How did I miss this? I got in on the terrarium revival, but somehow, kokedama has been raging throughout the U.S. and U.K. unnoticed by me. It’s also known as string gardening or moss ball gardening, and originated in Japan, receiving some innovative tweaking in the Netherlands.
Of course, I’ve seen plenty of orchids growing this way—as well as some staghorn ferns—at our botanical gardens, but I had never considered it for my own house plants. It’s a container-free method that wraps the roots in mud, moss, and string. It looks better than it sounds. You can pretty much do with any kind of plant.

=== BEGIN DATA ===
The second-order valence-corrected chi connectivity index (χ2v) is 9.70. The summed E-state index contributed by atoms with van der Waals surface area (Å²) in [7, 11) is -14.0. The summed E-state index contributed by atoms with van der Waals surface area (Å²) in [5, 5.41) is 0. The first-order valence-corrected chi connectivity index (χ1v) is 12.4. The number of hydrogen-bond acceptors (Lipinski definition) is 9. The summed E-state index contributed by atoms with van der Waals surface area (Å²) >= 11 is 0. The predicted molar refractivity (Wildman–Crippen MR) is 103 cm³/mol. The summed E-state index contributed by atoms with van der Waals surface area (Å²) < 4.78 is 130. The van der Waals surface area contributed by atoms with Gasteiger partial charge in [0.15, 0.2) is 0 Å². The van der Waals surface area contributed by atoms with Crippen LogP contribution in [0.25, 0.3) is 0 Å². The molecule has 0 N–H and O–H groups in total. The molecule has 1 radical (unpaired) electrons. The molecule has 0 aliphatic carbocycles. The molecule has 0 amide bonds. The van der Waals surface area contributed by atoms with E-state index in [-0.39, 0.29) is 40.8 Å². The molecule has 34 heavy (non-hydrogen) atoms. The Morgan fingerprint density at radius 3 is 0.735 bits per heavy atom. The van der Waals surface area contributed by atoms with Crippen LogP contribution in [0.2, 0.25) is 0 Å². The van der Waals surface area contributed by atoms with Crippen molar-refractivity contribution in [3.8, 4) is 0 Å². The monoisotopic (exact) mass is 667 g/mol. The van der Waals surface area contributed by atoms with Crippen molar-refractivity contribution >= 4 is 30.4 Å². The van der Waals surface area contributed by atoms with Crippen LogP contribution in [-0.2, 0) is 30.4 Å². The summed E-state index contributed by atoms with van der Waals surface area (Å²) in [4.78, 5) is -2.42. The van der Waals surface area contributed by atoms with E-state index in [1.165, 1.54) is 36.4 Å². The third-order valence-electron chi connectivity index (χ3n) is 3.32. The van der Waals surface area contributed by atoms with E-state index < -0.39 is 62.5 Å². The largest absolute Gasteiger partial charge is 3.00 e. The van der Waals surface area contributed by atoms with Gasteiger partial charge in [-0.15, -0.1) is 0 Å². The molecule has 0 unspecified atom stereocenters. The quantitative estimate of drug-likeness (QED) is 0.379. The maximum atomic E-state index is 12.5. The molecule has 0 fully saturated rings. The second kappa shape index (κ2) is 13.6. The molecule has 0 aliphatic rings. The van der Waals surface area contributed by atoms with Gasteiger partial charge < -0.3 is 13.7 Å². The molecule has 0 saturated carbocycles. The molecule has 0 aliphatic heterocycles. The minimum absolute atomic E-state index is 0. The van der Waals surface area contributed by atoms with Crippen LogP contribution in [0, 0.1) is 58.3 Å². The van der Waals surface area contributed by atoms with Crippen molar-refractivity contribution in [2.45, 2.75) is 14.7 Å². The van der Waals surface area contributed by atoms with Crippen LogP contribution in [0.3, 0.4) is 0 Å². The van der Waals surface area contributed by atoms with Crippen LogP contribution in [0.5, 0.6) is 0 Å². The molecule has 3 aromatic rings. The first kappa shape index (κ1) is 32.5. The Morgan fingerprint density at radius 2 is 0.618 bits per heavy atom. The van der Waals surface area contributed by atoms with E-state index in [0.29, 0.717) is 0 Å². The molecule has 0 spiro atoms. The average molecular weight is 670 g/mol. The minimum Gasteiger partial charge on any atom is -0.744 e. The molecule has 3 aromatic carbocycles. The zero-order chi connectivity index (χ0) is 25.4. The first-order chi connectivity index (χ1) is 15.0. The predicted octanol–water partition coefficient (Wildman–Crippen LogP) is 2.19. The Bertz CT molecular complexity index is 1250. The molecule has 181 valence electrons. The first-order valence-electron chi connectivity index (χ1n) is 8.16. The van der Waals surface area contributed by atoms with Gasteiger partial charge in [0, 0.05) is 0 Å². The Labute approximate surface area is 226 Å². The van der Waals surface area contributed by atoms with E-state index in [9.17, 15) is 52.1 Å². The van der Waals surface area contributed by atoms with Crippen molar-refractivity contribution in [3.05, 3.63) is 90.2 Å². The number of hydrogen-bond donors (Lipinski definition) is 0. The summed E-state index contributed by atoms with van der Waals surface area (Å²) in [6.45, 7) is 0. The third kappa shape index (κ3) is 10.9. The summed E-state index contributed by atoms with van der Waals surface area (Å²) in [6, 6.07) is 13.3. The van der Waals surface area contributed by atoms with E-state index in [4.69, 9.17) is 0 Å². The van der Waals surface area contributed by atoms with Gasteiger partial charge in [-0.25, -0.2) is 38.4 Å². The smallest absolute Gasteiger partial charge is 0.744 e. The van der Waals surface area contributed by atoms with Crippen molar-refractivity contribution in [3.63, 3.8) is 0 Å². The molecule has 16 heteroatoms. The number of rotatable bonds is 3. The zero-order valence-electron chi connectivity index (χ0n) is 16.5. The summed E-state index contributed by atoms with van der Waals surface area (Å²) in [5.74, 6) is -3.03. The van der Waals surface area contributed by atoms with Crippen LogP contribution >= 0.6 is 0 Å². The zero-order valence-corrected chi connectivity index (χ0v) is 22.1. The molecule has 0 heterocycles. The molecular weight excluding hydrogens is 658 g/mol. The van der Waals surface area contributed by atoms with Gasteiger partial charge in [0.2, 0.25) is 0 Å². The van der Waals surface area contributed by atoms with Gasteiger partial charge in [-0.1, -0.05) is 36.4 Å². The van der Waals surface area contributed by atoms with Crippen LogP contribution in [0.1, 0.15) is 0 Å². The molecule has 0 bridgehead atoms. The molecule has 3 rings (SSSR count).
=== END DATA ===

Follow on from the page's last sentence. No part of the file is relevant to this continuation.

The watering seems like a bit of a chore. They have to be soaked and then drained every once in a while—the best way to gauge when they need water is by the weight.
It addresses some of the aesthetic issues of indoor gardening. I insist on houseplants—they add beauty and help clean the air—but sometimes a houseplant can be too beholden to its pot. It’s interesting to take the pots out of the equation. They still need to sit on something if they’re not hanging, but you’re still getting more of the plantness of the plant.
Are any of you trying this—or have been doing it all along? Downsides?Posted by Elizabeth Licata on December 3, 2012 at 8:00 am, in the category It's the Plants, Darling, Shut Up and Dig.